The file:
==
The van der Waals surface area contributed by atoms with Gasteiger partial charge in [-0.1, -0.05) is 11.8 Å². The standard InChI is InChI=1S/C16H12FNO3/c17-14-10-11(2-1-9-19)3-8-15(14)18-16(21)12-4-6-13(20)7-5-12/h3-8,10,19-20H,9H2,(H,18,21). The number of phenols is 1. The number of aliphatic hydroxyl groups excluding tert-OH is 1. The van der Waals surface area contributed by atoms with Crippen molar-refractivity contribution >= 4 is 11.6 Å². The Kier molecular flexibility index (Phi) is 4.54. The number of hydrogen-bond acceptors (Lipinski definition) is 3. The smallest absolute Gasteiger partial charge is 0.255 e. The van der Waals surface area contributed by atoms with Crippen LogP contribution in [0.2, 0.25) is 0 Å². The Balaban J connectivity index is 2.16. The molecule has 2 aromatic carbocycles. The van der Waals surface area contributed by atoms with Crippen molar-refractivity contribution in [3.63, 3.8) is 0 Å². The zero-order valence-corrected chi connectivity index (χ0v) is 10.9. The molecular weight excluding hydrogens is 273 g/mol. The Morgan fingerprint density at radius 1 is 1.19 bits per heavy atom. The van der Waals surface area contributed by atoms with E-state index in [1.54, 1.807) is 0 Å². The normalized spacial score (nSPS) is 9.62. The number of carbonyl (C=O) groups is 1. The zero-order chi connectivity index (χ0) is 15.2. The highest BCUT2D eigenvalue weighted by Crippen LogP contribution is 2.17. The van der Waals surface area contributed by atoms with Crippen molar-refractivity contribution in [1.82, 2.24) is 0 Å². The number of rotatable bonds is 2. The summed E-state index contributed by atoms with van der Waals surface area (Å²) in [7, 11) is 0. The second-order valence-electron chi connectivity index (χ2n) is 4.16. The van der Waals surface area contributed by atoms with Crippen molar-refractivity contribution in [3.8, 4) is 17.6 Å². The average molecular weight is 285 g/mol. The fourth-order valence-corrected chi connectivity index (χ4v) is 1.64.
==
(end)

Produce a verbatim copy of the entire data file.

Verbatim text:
The van der Waals surface area contributed by atoms with Gasteiger partial charge in [-0.1, -0.05) is 11.8 Å². The standard InChI is InChI=1S/C16H12FNO3/c17-14-10-11(2-1-9-19)3-8-15(14)18-16(21)12-4-6-13(20)7-5-12/h3-8,10,19-20H,9H2,(H,18,21). The number of phenols is 1. The number of aliphatic hydroxyl groups excluding tert-OH is 1. The van der Waals surface area contributed by atoms with Crippen molar-refractivity contribution >= 4 is 11.6 Å². The Kier molecular flexibility index (Phi) is 4.54. The number of hydrogen-bond acceptors (Lipinski definition) is 3. The smallest absolute Gasteiger partial charge is 0.255 e. The van der Waals surface area contributed by atoms with Crippen LogP contribution in [0.2, 0.25) is 0 Å². The Balaban J connectivity index is 2.16. The molecule has 2 aromatic carbocycles. The van der Waals surface area contributed by atoms with Crippen molar-refractivity contribution in [3.63, 3.8) is 0 Å². The zero-order valence-corrected chi connectivity index (χ0v) is 10.9. The molecular weight excluding hydrogens is 273 g/mol. The Morgan fingerprint density at radius 1 is 1.19 bits per heavy atom. The van der Waals surface area contributed by atoms with E-state index in [1.54, 1.807) is 0 Å². The normalized spacial score (nSPS) is 9.62. The number of carbonyl (C=O) groups is 1. The zero-order chi connectivity index (χ0) is 15.2. The highest BCUT2D eigenvalue weighted by Crippen LogP contribution is 2.17. The van der Waals surface area contributed by atoms with Crippen molar-refractivity contribution in [1.82, 2.24) is 0 Å². The number of rotatable bonds is 2. The summed E-state index contributed by atoms with van der Waals surface area (Å²) in [7, 11) is 0. The second-order valence-electron chi connectivity index (χ2n) is 4.16. The van der Waals surface area contributed by atoms with Crippen molar-refractivity contribution in [3.8, 4) is 17.6 Å². The average molecular weight is 285 g/mol. The fourth-order valence-corrected chi connectivity index (χ4v) is 1.64.